Discussions on the history and historiography of Australia's New England

Thursday, February 22, 2018

Papuans replace initial settlers in Oceania

Mark Lipson et al had an interesting paper, Population Turnover in Remote Oceania Shortly After Initial Settlement (bioRxiv preprint first posted online Feb. 19, 2018) on genetic mixtures in Oceania. The summary reads in part:
Ancient DNA analysis of three individuals dated to ~3000 years before present (BP) from Vanuatu and one ~2600 BP individual from Tonga has revealed that the first inhabitants of Remote Oceania (“First Remote Oceanians”) were almost entirely of East Asian ancestry, and thus their ancestors passed New Guinea, the Bismarck Archipelago, and the Solomon Islands with minimal admixture with the Papuan groups they encountered [1]. However, all present-day populations in Near and Remote Oceania harbor 25-100% Papuan ancestry, implying that there must have been at least one later stream of migration eastward from Near Oceania. 


Johnb said...

One thing that continues to intrigue me Jim is that none of the subsequent flows of Austronesian, Melanesians and Polynesians, all of whom were and remained successful navigators and colonisers, none showed up on the Australian continent. Occasional visits more than likely but no evidence for any settlement or colonisation. So far as we know the Australian Aboriginal are unique in their achievement to adapt and settle an entire continent.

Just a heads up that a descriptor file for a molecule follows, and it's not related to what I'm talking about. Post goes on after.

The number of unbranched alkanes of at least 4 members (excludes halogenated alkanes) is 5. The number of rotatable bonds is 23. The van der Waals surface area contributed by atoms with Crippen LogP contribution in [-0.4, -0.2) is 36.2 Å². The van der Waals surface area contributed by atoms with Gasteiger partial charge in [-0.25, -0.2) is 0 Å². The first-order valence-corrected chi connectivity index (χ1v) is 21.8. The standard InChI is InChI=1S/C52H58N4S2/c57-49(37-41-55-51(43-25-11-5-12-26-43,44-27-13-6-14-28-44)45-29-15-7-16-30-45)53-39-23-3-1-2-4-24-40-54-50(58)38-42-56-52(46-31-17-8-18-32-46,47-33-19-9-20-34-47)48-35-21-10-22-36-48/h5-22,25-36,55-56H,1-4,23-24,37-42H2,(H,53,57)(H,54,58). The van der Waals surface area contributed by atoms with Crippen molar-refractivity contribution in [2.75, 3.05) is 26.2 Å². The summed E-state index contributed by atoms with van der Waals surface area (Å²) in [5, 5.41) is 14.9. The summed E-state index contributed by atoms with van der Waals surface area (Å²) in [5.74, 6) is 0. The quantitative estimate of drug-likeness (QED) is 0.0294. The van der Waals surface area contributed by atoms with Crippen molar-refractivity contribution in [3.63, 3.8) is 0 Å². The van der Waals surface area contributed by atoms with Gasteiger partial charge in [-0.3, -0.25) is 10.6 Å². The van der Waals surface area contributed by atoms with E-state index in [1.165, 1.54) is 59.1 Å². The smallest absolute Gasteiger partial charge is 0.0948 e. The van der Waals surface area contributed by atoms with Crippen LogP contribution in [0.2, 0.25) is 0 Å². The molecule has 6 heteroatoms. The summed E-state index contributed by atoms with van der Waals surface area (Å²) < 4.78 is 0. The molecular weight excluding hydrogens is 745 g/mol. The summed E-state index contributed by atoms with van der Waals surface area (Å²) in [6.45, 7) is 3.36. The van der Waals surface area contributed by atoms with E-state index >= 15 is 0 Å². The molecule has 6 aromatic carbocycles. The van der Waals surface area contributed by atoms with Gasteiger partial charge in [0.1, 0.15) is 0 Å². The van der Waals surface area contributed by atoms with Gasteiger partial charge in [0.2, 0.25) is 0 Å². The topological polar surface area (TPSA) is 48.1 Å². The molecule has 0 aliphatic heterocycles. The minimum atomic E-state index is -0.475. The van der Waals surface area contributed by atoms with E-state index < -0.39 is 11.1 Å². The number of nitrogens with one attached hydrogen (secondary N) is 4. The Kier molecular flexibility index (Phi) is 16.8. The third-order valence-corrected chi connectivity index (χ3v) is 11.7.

Jim Belshaw said...

I think that it might have something to do with the winds, John, making southern travelling easier.

There has been debate about later colonisation connected with intensification. This included some DNA stuff suggesting South India linkages - http://newenglandhistory.blogspot.com.au/2013/02/history-revisited-dna-link-connects-us.html

Later DNA results cast some doubts on this DNA analysis, but I haven't seen any real analysis. The study in question appears to have vanished from analysis.

Johnb said...

I remember the conversation Jim and researches it as best I could coming to the conclusion it was more to do with Hindutva than Science.

Jim Belshaw said...

I think that that was a later post john in a different context. Looking back, I realised that I hadn't given links in that pots. Need to address that